LAFAYETTE (KPIX 5) — In the Bay Area and across the country Wednesday, there were ceremonies of differing sizes to honor the memory of those who perished in the 9/11 attacks 18 years ago. But things are beginning to change and some are asking if we are starting to forget.
On every 9/11 since the day the attack happened, people driving under the Curtola overpass on Highway 24 have been greeted by flags. The display is put there each year by a dedicated group of volunteers who vow, as many have, that they will never forget what happened that day.READ MORE: UC Berkeley Report Finds 2,750 People Have More Wealth Than Half the Planet
“I don’t know, I think we have to reinforce people’s memories,” said volunteer William Hahn. “I think people have a tendency to forget over time.”
The original display lasted everyday for weeks and then became a monthly affair, featuring artifacts and a fly-over. But eventually, it settled into an annual observance and that’s how it stayed. But now, in places, like Union City, even that has gone away.
The city announced that it was abandoning the yearly ceremony at its Flight 93 Memorial, instead holding it every five years.
“Like, we don’t have the money for it? I highly doubt we don’t, you know,” said Union City resident Brandon Edwards.
It used to be a solemn ceremony, with a color guard, speeches and the placing of roses on each victim’s stone. Wednesday, the roses were there, but the park was empty, except for Edwards who brought his young son for the first time.READ MORE: Elizabeth Holmes Grilled On Claims Of Battlefield Use Of Theranos Testing Technology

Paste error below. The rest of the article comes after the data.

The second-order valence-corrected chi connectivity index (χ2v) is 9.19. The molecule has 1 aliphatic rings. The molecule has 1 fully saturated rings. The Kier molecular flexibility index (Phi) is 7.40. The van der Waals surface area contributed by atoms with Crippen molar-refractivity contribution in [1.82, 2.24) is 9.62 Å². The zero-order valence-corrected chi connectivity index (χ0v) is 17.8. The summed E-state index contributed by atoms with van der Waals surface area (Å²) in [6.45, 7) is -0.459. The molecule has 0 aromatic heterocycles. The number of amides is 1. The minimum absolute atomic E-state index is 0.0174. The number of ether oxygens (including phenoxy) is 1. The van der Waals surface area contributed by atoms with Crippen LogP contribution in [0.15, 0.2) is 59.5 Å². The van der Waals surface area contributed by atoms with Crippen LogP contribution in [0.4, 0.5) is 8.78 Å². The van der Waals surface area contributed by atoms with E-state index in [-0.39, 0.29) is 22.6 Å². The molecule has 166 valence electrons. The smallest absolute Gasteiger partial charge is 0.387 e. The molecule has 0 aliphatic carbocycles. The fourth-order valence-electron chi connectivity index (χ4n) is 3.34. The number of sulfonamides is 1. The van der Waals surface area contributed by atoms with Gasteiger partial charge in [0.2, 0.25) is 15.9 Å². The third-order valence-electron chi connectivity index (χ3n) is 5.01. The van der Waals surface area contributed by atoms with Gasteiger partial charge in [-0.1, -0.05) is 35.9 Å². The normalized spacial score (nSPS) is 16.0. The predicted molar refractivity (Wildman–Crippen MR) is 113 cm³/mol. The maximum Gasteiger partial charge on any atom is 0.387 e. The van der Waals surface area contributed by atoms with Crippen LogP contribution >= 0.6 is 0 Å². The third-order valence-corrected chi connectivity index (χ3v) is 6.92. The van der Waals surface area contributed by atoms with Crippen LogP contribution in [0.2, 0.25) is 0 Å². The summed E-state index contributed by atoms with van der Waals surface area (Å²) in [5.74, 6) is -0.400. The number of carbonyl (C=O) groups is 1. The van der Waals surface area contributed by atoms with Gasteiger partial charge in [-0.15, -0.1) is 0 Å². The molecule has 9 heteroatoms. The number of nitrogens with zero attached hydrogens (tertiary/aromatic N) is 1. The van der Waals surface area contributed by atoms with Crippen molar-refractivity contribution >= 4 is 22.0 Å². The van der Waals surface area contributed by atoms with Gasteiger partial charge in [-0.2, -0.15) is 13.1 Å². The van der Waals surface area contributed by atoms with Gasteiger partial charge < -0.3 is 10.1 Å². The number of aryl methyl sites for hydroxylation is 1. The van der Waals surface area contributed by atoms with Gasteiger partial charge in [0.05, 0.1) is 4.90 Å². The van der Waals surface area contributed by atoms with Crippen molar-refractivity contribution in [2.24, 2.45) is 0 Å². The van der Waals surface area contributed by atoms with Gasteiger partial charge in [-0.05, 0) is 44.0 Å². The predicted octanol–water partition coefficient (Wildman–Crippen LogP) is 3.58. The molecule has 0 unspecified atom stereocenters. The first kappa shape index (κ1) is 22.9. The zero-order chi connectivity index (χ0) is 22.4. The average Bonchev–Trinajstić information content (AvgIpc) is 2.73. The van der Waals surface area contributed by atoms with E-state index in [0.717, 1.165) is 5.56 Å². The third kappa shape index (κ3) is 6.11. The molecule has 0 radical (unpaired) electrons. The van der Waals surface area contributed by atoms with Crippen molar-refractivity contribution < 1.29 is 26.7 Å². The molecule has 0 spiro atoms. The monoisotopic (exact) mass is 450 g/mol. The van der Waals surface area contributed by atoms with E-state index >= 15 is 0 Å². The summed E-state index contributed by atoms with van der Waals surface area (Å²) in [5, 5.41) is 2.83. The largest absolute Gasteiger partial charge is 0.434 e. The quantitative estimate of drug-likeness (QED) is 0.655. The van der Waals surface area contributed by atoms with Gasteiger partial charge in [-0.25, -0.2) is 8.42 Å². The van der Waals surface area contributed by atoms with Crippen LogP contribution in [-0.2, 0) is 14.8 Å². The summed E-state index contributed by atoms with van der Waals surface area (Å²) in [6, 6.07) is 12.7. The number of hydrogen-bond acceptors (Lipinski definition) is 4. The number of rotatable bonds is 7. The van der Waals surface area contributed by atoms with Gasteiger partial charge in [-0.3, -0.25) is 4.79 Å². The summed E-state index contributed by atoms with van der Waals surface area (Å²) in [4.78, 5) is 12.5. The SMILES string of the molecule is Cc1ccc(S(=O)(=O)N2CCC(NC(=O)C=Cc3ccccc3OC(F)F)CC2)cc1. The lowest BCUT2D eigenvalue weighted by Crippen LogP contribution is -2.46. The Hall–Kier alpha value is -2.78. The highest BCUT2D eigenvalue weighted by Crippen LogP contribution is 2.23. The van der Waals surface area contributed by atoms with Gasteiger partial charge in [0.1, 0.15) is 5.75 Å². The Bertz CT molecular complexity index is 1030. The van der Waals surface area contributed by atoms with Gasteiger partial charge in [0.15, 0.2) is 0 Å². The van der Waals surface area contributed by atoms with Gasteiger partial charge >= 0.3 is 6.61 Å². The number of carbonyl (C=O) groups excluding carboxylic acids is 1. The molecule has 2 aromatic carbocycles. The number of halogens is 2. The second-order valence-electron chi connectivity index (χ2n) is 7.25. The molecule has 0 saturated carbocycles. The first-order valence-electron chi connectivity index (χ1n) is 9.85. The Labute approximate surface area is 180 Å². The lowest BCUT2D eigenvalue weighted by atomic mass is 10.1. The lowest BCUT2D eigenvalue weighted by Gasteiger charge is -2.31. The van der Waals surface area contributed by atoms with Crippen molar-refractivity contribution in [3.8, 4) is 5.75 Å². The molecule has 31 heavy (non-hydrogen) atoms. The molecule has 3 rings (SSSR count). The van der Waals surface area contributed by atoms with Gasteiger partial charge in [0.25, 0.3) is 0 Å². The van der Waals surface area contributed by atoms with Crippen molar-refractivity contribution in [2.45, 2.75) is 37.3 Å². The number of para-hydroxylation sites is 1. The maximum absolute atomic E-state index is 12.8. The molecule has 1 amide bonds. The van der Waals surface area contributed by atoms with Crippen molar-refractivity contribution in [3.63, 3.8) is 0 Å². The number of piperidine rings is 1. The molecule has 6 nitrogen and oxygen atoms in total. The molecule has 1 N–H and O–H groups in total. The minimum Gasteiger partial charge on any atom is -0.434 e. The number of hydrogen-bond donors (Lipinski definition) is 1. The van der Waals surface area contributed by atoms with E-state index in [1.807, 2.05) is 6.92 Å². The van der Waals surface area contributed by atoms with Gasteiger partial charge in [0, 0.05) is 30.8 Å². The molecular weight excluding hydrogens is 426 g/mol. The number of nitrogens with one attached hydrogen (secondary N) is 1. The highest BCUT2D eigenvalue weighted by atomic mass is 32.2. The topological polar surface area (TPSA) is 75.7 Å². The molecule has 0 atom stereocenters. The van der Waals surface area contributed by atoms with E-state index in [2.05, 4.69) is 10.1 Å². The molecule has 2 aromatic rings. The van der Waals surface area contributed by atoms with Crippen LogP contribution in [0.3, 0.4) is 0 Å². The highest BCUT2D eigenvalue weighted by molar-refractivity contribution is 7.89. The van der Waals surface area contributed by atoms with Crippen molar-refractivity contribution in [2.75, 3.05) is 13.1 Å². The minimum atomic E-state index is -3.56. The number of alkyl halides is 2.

The whole thing has him wondering, “Are we forgetting? Or what’s the purpose of doing that?”
“We should have one for the respect of the people and for 9/11…every single year and remember them.”
In Lafayette, residents haven’t forgotten, but the volunteers have thinned out and the flag display has been simplified. And the event’s founder, James Minder, says while he wants people to remember, he’s not really surprised that the feeling has diminished.
“It’s just normal,” he said. “In fact, someone drove past and said, ‘What are the flags for, for what now?’ 9/11. ‘Oh yeah…’ So, some people, they definitely have forgotten.”
Organizers say it’s OK that people aren’t still grieving over 9/11–after all, an entire generation has been born that never experienced it. But they say it is important to remember the lesson of 9/11, which is to never let your guard down again.MORE NEWS: Amazon Web Services Reports Major Outage; Netflix, Venmo, Instacart Among Many Affected Sites
And there was one more sign of the country’s changing attitude about 9/11. On Wednesday, the front page of the New York Times had no mention of 9/11 at all.